Scientists have found a way to mimic natural healing processes and apply their effects to aircrafts used in commercial flight. The technique maintains small-scale damage that could be overlooked during an inspection. It’s not a permanent solution to maintenance, but a great compliment during flight.
This simple but ingenious technique, similar to the bruising and bleeding/healing processes we see after we cut ourselves, has been developed by aerospace engineers at Bristol University, with funding from the Engineering and Physical Sciences Research Council (EPSRC). It has potential to be applied wherever fibre-reinforced polymer (FRP) composites are used. These lightweight, high-performance materials are proving increasingly popular not only in aircraft but also in car, wind turbine and even spacecraft manufacture. The new self-repair system could therefore have an impact in all these fields.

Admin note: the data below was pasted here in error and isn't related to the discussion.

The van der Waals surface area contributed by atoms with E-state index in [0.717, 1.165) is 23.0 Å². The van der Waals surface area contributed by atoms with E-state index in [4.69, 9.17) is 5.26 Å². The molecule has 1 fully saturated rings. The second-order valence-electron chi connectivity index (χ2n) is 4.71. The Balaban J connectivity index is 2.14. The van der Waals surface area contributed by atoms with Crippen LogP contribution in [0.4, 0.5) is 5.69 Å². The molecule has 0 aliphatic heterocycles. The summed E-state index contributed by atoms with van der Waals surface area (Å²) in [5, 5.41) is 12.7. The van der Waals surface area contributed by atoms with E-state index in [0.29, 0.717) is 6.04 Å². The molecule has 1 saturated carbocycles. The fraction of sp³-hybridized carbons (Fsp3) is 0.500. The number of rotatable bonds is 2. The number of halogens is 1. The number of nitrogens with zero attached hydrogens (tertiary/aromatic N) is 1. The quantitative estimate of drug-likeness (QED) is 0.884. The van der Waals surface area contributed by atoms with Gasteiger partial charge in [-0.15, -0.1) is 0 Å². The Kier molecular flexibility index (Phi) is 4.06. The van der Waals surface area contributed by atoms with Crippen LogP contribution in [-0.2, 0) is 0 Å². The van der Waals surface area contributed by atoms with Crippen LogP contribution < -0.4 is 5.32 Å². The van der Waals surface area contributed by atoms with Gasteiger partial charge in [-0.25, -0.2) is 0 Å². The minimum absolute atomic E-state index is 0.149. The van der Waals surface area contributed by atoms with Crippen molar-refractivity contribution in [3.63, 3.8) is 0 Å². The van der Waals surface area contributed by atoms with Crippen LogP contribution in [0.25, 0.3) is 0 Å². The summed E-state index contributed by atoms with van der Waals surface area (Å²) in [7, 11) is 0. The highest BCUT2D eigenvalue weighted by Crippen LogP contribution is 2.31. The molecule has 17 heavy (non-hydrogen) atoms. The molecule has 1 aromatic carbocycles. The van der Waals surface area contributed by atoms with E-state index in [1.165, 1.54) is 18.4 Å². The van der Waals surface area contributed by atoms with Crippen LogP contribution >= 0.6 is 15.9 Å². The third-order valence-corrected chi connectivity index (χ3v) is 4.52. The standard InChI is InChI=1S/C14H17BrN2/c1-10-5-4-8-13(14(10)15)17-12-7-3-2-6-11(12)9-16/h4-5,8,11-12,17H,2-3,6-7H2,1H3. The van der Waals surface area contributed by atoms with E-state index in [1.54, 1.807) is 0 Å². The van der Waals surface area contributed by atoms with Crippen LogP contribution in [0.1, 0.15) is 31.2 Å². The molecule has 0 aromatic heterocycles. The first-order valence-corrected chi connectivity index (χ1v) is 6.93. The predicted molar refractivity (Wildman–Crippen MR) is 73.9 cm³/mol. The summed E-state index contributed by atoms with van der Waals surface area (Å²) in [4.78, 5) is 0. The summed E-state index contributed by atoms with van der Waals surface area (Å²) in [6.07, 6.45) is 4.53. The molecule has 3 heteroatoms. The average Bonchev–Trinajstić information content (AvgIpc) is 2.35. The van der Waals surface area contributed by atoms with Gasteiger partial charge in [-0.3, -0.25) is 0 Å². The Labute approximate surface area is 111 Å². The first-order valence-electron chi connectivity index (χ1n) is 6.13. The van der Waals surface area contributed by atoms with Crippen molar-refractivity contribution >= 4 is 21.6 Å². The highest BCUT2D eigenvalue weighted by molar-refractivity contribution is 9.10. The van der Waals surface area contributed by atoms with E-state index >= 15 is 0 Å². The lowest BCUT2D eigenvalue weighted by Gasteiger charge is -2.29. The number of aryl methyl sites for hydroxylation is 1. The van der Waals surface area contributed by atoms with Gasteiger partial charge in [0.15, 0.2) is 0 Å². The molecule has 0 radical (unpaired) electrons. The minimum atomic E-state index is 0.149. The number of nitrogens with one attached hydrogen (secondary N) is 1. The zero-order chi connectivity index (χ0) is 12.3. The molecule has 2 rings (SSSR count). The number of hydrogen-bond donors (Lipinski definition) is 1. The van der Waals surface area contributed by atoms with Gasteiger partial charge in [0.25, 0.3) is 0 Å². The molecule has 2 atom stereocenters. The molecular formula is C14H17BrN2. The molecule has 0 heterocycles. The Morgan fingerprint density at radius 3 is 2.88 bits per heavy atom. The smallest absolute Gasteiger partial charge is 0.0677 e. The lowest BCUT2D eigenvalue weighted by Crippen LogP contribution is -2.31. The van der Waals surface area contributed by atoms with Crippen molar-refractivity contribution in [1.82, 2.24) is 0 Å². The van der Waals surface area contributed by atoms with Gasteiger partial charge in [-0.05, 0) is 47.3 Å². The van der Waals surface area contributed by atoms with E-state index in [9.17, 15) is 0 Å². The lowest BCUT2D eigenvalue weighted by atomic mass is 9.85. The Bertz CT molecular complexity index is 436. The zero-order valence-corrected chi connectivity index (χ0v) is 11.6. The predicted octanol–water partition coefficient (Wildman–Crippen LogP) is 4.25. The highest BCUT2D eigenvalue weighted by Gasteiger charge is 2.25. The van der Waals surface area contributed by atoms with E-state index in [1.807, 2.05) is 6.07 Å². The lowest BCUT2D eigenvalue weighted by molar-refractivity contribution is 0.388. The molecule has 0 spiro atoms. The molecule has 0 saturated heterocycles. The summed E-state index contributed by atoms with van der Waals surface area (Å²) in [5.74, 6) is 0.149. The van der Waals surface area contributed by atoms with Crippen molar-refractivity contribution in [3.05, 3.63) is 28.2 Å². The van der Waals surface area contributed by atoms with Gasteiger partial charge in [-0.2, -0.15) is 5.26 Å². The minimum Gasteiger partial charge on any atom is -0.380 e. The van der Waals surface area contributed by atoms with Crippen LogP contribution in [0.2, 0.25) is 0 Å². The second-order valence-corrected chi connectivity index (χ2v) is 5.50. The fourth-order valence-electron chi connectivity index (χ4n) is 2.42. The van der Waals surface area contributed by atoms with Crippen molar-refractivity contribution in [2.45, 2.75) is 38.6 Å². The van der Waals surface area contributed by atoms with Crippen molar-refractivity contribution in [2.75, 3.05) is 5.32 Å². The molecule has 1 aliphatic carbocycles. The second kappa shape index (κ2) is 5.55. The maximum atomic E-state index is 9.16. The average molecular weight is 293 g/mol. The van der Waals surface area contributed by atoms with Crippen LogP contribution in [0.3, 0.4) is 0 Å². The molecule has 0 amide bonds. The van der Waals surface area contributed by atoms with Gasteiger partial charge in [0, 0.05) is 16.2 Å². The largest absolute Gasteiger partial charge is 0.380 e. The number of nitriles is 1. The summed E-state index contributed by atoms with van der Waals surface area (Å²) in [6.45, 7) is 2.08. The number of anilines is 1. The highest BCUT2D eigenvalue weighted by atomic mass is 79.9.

But, as stated, this is only the first step of integrating this technology into our everyday use. It’ll be four years before we see this technology applied to commercial use.